The noble Earl was wrong, and it is a very important point, the artillery camp is not at Belstone Common at all, but at the Black-a-ven Valley. When the artillery fires the farmers have to get their cattle and sheep out of that valley, and the only place they can drive them to is Taw Marsh. If it is filled up as a lake they will have no place to which to go. That is the beautiful Taw. You do not get any water and it is proposed to do away with the amenities that these small farmers must have. That is point one.

Now as to point number two, which is Black-a-ven, the second source of supply. From the age of nine I used to jump over it at its widest place. I hold in my hand an ordnance map of Dartmoor. On the outside is a very pretty picture. It is a picture of Black-a-ven at its widest point and in spate. If your Lordships have the slightest doubt whether you ought to vote for the Second Reading of this Bill I would like you to look at this picture and realise that that is the second source of water supply proposed for North Devon. If you look in the Bill you will find that it joins with East Okement at Cullever Steps. That is the place where the ground has become flat, and consequently the two rivers, when they come together, are spread out and are perhaps fifteen yards across. Cullever Steps are flat stones put on the bed of the river for the purpose of a crossing, and the depth of the water is about one inch and not more. That is the place where you are, going to get a waterfall for your plant! Black-a-ven and East Okement present another and rather serious difficulty which is not met by the Bill at all. They are going to turn into the Taw water that normally speaking goes into the Torridge. Hen is a big objection of Okehampton. On the lower side the town is fed by the West Okement, a much bigger water, but the West Okement is at a low level. It cannot feed the higher part of the town which takes its water entirely from the Black-a-ven and East Okement. There is nothing suggested in the Bill that is going to be done, and can you therefore wonder that Okehampton is protesting bitterly against this Bill going through? It is a hopeless Bill, and one which never ought to be passed.

There is one last thing which I want to say. I hope your Lordships will destroy this Bill on the Second Reading, and I will tell you why. It is a very important point. The people who are going to be ruined by this Bill are the small farmers in the Belstone district and the districts around. They know that if this Bill passes they have got to give up; that they could not carry on their farms if their grazing country was destroyed for them. It is a poor country. They do very well in a small way, but they cannot possibly carry on if their grazing country is taken from them. Furthermore, I know this country. I have known it all my life. I have had letter after letter from these people telling me that they have not the means to come up to London, to wait about, in order to appear and give evidence before a Committee. I ask your Lordships to say that they ought not to be put into that position in regard to a Bill which is so hopeless as this ill-considered Bill—that they Aught not to be put into a position, where they are going to lose what is vital to them, and which means everything in life to them, of having to satisfy a Committee that they are right in the end. Why not say now, as I ask your Lordships to say, that this Bill ought not to go through, but ought to be here and now defeated as an ill-considered measure? I beg to support the rejection of the Bill.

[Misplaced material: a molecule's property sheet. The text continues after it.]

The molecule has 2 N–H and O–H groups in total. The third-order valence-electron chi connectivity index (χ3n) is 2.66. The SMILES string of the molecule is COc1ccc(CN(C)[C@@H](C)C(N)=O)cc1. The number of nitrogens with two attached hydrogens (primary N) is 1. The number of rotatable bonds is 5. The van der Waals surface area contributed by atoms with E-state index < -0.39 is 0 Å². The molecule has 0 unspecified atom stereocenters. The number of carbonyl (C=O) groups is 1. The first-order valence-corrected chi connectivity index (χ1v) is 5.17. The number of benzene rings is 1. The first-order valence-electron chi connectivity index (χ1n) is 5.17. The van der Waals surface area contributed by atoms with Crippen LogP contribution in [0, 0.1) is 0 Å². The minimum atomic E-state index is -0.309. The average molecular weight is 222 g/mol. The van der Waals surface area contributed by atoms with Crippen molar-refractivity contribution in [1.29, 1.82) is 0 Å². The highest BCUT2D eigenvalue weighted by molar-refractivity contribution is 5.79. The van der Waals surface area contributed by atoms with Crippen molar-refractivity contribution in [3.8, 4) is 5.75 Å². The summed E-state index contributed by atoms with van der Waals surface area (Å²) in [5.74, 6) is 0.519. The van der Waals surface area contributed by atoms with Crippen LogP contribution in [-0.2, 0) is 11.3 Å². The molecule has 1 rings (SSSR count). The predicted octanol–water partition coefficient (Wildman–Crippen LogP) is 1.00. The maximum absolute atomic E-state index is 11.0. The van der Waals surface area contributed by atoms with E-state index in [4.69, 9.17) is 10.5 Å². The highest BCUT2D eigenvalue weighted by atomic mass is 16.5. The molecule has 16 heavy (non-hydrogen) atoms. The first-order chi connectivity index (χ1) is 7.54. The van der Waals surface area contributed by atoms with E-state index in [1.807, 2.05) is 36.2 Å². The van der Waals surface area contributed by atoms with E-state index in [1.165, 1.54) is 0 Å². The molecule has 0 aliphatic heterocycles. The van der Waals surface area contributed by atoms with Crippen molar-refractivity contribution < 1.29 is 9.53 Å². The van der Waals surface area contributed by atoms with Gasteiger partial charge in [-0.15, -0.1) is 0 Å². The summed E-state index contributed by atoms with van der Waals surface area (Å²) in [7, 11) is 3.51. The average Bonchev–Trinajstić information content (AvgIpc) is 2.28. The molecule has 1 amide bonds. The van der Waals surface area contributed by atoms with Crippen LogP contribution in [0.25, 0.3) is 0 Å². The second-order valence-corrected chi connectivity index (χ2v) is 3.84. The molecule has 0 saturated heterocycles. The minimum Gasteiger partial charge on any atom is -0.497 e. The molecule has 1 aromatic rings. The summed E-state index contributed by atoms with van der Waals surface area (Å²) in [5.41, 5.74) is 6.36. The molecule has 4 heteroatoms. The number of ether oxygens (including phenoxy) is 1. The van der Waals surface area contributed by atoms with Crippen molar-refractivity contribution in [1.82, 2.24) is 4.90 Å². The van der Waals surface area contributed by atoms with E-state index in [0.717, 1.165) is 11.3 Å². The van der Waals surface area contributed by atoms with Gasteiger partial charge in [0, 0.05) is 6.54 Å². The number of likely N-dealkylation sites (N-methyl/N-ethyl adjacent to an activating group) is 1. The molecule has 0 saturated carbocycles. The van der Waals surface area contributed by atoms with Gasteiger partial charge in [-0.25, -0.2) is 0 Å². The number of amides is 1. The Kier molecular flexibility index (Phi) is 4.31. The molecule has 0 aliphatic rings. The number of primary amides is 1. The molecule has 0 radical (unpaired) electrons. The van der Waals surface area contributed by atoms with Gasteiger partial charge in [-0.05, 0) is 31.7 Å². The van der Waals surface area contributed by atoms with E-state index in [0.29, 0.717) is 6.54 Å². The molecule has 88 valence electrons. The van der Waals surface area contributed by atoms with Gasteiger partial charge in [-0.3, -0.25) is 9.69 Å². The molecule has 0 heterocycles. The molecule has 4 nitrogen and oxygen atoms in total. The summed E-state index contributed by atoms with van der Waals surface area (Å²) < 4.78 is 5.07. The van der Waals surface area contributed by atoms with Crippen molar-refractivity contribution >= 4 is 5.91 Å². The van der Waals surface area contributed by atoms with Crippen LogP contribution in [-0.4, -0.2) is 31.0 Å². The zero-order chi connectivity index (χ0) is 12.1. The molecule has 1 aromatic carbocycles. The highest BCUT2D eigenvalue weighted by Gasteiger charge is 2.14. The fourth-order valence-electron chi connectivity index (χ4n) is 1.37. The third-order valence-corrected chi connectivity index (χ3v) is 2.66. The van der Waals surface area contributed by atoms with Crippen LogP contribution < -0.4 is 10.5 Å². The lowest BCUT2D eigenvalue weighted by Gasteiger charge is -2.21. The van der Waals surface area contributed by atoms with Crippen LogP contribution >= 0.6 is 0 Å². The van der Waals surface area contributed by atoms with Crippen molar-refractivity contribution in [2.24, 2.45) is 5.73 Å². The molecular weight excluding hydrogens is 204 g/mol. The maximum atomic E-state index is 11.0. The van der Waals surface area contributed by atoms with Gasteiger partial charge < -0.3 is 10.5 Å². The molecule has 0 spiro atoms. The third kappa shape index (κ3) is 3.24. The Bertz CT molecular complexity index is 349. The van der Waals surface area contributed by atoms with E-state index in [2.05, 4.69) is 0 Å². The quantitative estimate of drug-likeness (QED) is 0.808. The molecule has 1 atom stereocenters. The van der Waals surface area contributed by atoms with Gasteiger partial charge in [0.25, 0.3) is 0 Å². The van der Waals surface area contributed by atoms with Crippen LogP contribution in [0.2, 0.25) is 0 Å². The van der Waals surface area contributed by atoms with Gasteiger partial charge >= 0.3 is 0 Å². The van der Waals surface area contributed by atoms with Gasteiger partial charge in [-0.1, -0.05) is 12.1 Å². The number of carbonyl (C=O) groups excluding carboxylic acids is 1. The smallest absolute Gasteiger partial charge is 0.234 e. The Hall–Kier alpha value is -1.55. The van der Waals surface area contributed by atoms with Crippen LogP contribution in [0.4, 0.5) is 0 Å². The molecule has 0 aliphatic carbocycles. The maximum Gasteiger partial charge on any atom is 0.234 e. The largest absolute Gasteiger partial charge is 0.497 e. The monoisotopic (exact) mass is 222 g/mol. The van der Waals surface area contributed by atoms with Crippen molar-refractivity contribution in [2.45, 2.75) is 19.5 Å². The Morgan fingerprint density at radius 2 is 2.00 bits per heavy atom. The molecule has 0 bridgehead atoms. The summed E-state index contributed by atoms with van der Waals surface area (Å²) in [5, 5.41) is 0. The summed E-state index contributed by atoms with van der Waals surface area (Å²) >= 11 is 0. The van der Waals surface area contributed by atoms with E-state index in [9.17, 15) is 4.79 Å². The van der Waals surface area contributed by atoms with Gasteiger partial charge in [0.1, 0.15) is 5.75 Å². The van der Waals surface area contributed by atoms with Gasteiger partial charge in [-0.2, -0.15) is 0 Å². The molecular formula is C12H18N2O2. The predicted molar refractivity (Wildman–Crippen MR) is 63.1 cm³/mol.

My Lords, I think it is usual when a Bill of this kind is before your Lordships and you are asked in powerful speeches to reject the Bill, that I, or anyone who occupies the position which your Lordships have done me the honour to entrust to me, should say a few words on the matter. Lord Rockley asked whether it is the invariable practice to give a Second Reading to Private Bills. I have my own recollection, going back to the time of the War, and I can tell him that since the War there have only been two occasions on which Bills have been rejected on Second Reading. One was the Croydon Bill, which would have done away with certain ancient buildings known as the Whitgift Almshouses. Lord Donoughmore, who occupied the position which I now hold, advised your Lordships that every opportunity should be given in Committee for consideration of the Bill, but your Lordships decided to reject it. The next Bill was the Stoke-on-Trent Extension Bill. That received a similar fate. It was rejected. On the same occasion my noble friend suggested that every opportunity should be given for consideration in Committee. As a matter of fact that Bill was a good deal modified, and I believe accepted by your Lordships next year on Second Reading—whether it got through the Committee stage or not I cannot remember. Those are the two occasions on which your Lordships have decided to reject Bills on Second Reading in the last twenty years or so.